PHUKET: The roar of a well-oiled second-hand car motor destroys any hope of silence, despite there not being a road or traversable land for kilometers around us. Originating in and still dominating the waterways of Southeast Asia, longtail boats are the most unique way to reach a dive site from Phuket and other Andaman areas.
However, diving from a traditional Thai longtail boat is sadly overlooked by many holiday divers.
Falling into familiar patterns, we book trips on big boats heading out to the better known dive sites off Phuket, such as Anemone Reef, Shark Point, The King Cruiser or one of the Koh Rachas. Those with the money and desire for a more boutique experience charter smaller modern craft.
There is nothing wrong with getting to a dive site by either of these methods, and in many ways they are preferable. Most boats are comfortable, provide a healthy array of food and offer plenty of deck space for bronzing up between underwater explorations.
However, these boats are missing something unique, something that can in many ways create a dive experience that is nearly impossible to re-create outside of Southeast Asia.
With a foot on the tiller, our boatman swings the boat around the northern tip of Phi Phi Don, slicing through the calm water.
Sitting near the back, not far from the massive motor, it is impossible to talk.
Our wooden-hulled boat zips between the ancient uplifted coral reefs that were once part of the worldís largest reef system, covering a great deal of central Thailand and stretching beyond the border of modern day China.
Well-worn through weathering and ocean erosion, whatís left of the ancient system is now the classic karst towers of Krabi, most topped with little dangling toupees of dense green jungle.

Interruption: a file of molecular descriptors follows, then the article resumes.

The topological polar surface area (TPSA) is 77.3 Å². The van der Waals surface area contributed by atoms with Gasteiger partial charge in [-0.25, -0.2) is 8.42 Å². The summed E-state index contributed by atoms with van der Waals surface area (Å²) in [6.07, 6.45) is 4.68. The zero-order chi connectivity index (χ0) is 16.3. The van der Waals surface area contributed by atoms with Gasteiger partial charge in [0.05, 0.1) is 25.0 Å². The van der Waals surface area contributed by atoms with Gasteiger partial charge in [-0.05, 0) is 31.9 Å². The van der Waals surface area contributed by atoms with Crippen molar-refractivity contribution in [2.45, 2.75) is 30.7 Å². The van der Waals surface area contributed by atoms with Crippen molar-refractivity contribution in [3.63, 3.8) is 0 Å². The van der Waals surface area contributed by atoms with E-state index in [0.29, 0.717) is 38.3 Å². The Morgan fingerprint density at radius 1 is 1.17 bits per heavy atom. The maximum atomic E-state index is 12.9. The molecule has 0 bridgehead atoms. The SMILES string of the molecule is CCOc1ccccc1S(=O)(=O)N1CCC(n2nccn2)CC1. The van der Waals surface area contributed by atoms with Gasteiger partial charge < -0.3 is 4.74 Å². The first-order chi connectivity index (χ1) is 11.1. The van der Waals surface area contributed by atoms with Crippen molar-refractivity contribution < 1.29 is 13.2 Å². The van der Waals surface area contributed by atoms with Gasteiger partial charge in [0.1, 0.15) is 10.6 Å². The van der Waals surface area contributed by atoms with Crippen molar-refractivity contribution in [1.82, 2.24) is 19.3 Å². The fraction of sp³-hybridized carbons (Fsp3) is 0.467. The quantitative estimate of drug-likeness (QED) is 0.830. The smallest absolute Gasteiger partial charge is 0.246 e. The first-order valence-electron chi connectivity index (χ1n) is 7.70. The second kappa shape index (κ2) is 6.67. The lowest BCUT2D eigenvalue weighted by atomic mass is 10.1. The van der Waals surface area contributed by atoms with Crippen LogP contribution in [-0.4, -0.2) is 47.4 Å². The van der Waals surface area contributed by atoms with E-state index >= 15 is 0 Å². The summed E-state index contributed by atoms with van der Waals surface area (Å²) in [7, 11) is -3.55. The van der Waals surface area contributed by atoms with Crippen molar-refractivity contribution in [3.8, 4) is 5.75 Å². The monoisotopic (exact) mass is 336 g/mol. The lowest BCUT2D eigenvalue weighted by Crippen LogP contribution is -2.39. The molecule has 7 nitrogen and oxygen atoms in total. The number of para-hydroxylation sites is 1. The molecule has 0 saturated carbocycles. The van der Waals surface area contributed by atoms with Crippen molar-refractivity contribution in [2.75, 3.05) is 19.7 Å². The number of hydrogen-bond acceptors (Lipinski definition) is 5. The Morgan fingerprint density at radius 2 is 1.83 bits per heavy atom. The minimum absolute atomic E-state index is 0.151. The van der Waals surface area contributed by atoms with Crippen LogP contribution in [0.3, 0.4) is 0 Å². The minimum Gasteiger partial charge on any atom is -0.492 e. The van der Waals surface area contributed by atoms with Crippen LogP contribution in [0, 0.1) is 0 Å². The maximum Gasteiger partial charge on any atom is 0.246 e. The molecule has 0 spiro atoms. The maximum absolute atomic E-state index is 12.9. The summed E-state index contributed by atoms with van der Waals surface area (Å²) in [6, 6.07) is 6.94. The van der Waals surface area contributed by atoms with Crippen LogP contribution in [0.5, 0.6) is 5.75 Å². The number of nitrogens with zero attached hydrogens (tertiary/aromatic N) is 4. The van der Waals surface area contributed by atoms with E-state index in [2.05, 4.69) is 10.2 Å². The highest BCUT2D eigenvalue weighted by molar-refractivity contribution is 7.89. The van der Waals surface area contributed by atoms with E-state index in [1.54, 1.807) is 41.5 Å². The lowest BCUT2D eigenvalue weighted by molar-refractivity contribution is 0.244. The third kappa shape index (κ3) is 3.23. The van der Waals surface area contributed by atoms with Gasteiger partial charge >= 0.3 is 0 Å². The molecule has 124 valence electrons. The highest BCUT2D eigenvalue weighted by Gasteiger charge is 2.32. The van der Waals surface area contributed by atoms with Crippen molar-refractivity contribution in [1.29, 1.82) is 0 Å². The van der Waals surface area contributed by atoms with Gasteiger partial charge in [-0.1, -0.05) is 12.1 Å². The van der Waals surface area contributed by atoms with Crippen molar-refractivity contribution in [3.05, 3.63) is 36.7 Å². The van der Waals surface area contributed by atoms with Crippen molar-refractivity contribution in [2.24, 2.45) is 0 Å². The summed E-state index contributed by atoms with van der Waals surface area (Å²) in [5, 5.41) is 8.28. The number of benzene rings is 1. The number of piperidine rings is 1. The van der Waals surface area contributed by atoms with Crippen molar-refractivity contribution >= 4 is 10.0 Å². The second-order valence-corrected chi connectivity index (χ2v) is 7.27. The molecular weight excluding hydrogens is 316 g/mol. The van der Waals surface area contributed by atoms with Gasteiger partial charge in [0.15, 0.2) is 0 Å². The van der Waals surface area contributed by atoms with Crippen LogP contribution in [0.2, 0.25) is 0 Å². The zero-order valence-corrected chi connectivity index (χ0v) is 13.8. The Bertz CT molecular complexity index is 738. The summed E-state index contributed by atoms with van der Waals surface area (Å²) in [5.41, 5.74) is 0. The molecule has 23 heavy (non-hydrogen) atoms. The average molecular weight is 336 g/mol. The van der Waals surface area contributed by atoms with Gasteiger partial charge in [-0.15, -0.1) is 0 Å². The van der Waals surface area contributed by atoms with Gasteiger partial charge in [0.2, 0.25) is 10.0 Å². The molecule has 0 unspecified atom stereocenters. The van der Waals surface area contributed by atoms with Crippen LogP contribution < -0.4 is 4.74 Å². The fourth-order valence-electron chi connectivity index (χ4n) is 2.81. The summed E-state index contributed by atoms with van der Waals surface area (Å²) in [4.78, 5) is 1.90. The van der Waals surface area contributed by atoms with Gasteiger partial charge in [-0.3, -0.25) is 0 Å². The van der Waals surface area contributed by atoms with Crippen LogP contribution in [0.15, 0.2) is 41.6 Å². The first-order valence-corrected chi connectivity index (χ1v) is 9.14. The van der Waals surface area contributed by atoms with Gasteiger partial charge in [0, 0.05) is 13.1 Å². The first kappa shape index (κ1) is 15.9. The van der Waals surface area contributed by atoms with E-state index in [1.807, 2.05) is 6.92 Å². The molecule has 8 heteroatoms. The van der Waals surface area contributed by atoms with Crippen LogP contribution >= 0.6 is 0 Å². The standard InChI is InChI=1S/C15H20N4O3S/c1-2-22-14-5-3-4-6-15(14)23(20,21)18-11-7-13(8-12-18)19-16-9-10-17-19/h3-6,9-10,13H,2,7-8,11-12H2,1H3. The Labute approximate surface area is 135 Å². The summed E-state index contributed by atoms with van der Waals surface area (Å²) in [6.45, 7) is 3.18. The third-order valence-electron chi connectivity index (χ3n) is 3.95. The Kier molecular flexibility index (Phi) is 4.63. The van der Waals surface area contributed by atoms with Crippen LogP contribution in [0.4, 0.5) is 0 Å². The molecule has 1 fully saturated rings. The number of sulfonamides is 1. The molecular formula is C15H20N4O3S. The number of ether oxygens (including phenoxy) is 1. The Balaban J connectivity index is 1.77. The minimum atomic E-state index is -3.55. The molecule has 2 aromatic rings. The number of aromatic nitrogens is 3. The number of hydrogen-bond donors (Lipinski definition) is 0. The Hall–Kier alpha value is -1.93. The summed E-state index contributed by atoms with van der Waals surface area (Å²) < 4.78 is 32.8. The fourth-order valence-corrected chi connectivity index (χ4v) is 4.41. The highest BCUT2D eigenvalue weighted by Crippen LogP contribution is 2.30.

In the boat, with our gear packed into the wooden bow, there is a buzz of excitement coming from the divers.
From our vantage point in the low lying craft Ė the wooden plank seat Ė we see the colorfully wrapped stemhead and salt water spray kicking up as the bow slaps into a small wave, and feel very much like we are part of a long-ago adventure.
No doubt the Moken and other Sea Gypsy populations who settled the Andaman waters hundreds of years ago were paddling similarly hulled crafts as they fished, traded and freedived off Phi Phi, Phuket and the rest of the coastline.
Unlike most dive trips, where the adventure doesnít begin until you splash in, ours is well underway.
The boat glides to a rocking stop not far from one of the limestone towers in Nui Bay. Masks pressed firmly against faces and regulators held in place, one by one members of the small dive team roll back off the wooden rail of the longtail and splash into the warm water.
A quick Ďokayí sign to the boat boy and the team takes the plunge.
Although Barracuda and Shrimp Fish show up on the dive, as well as hundreds of mating Blue Dragon nudibranches Ė they are all icing on the cake.